Ah Christmas, that time of year when you’re frantically trying to juggle actual real life with the million other things that the time of year throws your way! Don’t cry over spilt turkey gravy, blow the fuse on your cracker or
1. Plan, plan and plan s’more!
We all know the date that Christmas falls right? Why do so many of us fail to plan for something we know is coming all year long. Planning for your budget throughout the year means the financial constraints on your purse is lighter in December, especially if you are the only earner in the household. More to this add autism in the mix.
Theatre trips, shopping trips and family get togethers at this time of year can all lead to meltdown’s on an epic scale. Make life a little easier by planning. Know where the exits and toilets are. Try and park your car close to exits and use it as a calm space for your child. Ask if some shops and cafe’s have quiet areas. You’d actually be surprised how many retailers offer quiet rooms for children with sensory overload. Take their favourite music, ear muffs or headphones, anything that comforts your child with you. If a meltdown happens, don’t apologise to your company, simply get to the car and sit, or go home to get calm.
2. Don’t feed the creditors
In previous years my children have been just as happy to play with the packaging their toys have arrived in rather than the toy which cost the earth to buy. Make sure you have a reasonable list of what your child wants on the big day, this can be a challenge if they are non verbal but not impossible. Give yourself a realistic affordable budget and stick to it. Don’t carry Christmas into the New Year if you can help it at all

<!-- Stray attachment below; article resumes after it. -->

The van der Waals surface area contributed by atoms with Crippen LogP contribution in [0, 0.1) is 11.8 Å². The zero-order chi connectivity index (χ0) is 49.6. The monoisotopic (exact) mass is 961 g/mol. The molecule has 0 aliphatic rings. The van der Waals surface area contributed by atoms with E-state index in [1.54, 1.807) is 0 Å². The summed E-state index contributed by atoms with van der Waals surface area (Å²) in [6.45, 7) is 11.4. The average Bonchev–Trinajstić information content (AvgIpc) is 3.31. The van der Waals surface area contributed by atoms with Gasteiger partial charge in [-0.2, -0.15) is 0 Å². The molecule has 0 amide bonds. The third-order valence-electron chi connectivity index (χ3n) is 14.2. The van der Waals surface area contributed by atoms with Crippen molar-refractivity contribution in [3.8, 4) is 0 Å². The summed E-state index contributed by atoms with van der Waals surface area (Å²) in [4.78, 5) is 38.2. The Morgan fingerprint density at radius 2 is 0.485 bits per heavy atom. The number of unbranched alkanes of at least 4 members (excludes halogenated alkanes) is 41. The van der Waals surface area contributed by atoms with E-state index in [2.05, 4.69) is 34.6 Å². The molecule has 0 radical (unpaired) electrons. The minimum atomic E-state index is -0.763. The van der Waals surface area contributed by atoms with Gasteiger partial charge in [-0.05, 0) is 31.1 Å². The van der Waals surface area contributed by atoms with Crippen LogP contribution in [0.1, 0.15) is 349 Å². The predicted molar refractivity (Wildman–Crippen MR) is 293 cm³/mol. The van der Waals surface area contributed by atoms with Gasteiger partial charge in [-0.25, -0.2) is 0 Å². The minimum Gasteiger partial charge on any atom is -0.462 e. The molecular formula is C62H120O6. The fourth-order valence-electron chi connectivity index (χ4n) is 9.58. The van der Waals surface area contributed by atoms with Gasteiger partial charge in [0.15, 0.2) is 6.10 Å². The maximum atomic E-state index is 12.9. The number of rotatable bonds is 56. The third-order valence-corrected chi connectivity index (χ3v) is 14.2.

3. Change your tone
It’s so easy to let the frantic essence of people around us affect our tone. Try not to get too anxious and hard as it may seem relax yourself whilst in the throng of the Christmas and don’t fall into the trap of snapping or raising your voice. Keep your communication calm, effective and concise, this will keep the kids calmer and feeling in control. Empower them.
4. Make time for yourself
Even when part of a marriage or lasting relationship this is such a difficult thing to do. Life revolves around our children and when they have added needs we overcompensate with time, and money. As a single parent it’s so easy to completely disregard the I for the We, and your needs take a top shelf and gather dust. It’s vital at this time of year especially to save your own sanity, take some time to yourself, try and talk to friends or even have a night in with a good friend if you can’t find a babysitter. Try and remember who you are, and happier parents of course make a happier child. Treat yourself in small ways. You’re special too.
5. Communicate effectively with others
Many people still don’t understand autism. You may get comments like “can’t you control your child” or on the other side of the coin people who try and give your child things without prompting (kindness of strangers at Christmas!), which happens to upset my boy. Be effective, my child has autism, be kind, “I don’t mean to offend you at all…but…” is a great way of starting a conversation to someone who is heading your way with a candy cane for your child.
Most importantly enjoy the season, and try and remain positive and in control.